To generate robust immune responses against pathogens, it is necessary to use a potent adjuvant during vaccination. Adjuvants increase antibody titer and enhance cell-mediated immunity [3]. However, in many cases, vaccination using different adjuvants induces similar immune responses, while the protective effects are variable [4] and the mechanisms underlying this phenomenon remain unclear.

Epitopes, known as antigenic determinants, are the parts of an antigen recognized by the immune system, and are the main determinants of immune responses to entire antigens [5]. Therefore, different epitope-specific responses to the same antigen can result in varying immune responses. We hypothesized that differences in epitope-specific responses could account for observations of diverse outcomes after vaccination.

In our previous publication, urease B subunit (UreB), a protective antigen derived from Helicobacter pylori [6], was used to subcutaneously immunize mice in combination with Complete Freund’s adjuvant (CFA) [7] and Th1 and Th17 responses observed post-vaccination. We found that immunodominant epitope-specific Th1, but not Th17, responses mediated protection against H. pylori infection [7]; however, the mechanisms underlying the different protective effects observed after vaccination using different adjuvants and routes of delivery remain unclear. Therefore, in this study, UreB was administered either subcutaneously (sc) or intranasally (in) with the adjuvants, AddaVax, CFA (sc), or CpG oligonucleotide (CpG; sc or in), and epitope-specific Th1 responses tested post-vaccination. We found that epitope specific Th1 responses were affected by each of these different adjuvants and routes of administration, and the specific (minimal) epitopes targeted were determined. Further, the protective effects of identified epitopes were investigated. We found that the protective effects of epitopes were consistent with those in the groups vaccinated with whole antigen, combined with appropriate adjuvants. The results of different vaccination routes with the same adjuvant also reflected this phenomenon. Finally, we speculated that adjuvants may affect antigen processing by antigen-presenting cells (APCs), leading to differences in immunodominant epitopes and, hence, protective effects, following UreB vaccination with different adjuvants in the mouse model.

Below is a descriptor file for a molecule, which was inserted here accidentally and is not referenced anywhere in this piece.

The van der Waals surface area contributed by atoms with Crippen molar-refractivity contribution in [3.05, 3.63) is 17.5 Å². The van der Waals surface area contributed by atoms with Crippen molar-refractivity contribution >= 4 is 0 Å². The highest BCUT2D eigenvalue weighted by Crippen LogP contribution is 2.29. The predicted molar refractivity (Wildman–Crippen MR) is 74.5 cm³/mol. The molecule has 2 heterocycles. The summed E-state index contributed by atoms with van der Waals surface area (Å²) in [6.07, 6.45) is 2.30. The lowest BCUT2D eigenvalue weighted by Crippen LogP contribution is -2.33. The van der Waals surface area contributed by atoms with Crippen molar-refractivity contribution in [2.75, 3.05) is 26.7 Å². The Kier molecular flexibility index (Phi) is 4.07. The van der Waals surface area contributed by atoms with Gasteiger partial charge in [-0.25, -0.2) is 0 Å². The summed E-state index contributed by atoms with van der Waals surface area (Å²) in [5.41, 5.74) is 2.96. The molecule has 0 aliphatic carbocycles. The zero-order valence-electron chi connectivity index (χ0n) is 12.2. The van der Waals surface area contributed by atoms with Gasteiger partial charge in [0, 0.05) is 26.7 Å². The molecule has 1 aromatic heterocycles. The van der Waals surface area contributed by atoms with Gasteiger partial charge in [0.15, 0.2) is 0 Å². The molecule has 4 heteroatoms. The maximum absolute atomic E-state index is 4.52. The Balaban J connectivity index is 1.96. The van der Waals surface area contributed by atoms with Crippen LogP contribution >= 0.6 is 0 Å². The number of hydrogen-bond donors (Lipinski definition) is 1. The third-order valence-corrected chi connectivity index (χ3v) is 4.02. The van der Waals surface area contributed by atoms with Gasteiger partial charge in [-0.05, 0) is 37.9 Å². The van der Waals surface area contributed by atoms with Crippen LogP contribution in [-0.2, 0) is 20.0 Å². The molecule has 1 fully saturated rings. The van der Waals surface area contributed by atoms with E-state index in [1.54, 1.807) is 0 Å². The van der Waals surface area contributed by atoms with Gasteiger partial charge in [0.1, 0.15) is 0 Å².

Together, these findings clarify that both adjuvants and vaccination routes affect the T cell response repertoire to antigen epitopes, leading to differences in protective effects post-vaccination. This knowledge could be used to design epitope-based vaccines and to predict the effects of vaccines, through detection of responses to epitopes post-vaccination, particularly in situations where this is challenging; for example, human clinical trials.

RESULTS

Different adjuvants and vaccination routes result in varying effects of vaccination against H. pylori infection